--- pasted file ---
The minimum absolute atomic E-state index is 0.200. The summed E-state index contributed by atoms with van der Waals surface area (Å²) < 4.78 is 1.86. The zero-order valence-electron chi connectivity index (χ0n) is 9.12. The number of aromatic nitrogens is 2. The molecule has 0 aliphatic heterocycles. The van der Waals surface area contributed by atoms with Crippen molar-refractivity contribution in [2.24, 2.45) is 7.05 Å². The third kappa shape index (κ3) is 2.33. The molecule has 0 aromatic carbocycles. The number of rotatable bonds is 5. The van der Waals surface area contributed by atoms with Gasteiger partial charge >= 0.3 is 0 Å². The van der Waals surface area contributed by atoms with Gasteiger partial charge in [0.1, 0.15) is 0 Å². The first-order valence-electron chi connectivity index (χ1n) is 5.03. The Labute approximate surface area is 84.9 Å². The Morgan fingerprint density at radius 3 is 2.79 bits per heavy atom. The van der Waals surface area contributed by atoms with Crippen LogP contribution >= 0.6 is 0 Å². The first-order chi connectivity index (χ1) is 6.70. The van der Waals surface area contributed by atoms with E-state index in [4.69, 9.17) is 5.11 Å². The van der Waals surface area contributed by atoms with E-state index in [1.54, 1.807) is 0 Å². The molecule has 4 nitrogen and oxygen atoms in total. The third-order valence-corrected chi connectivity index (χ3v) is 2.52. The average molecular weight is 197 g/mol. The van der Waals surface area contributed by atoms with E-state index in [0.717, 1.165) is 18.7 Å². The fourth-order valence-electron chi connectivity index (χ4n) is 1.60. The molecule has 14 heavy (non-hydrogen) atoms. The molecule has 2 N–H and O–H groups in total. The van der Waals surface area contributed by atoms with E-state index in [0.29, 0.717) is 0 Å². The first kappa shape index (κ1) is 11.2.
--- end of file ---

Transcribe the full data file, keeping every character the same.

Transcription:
The minimum absolute atomic E-state index is 0.200. The summed E-state index contributed by atoms with van der Waals surface area (Å²) < 4.78 is 1.86. The zero-order valence-electron chi connectivity index (χ0n) is 9.12. The number of aromatic nitrogens is 2. The molecule has 0 aliphatic heterocycles. The van der Waals surface area contributed by atoms with Crippen molar-refractivity contribution in [2.24, 2.45) is 7.05 Å². The third kappa shape index (κ3) is 2.33. The molecule has 0 aromatic carbocycles. The number of rotatable bonds is 5. The van der Waals surface area contributed by atoms with Gasteiger partial charge >= 0.3 is 0 Å². The van der Waals surface area contributed by atoms with Gasteiger partial charge in [0.1, 0.15) is 0 Å². The first-order valence-electron chi connectivity index (χ1n) is 5.03. The Labute approximate surface area is 84.9 Å². The Morgan fingerprint density at radius 3 is 2.79 bits per heavy atom. The van der Waals surface area contributed by atoms with Crippen LogP contribution >= 0.6 is 0 Å². The first-order chi connectivity index (χ1) is 6.70. The van der Waals surface area contributed by atoms with E-state index in [4.69, 9.17) is 5.11 Å². The van der Waals surface area contributed by atoms with E-state index in [1.54, 1.807) is 0 Å². The molecule has 4 nitrogen and oxygen atoms in total. The third-order valence-corrected chi connectivity index (χ3v) is 2.52. The average molecular weight is 197 g/mol. The van der Waals surface area contributed by atoms with E-state index in [0.717, 1.165) is 18.7 Å². The fourth-order valence-electron chi connectivity index (χ4n) is 1.60. The molecule has 14 heavy (non-hydrogen) atoms. The molecule has 2 N–H and O–H groups in total. The van der Waals surface area contributed by atoms with E-state index in [0.29, 0.717) is 0 Å². The first kappa shape index (κ1) is 11.2.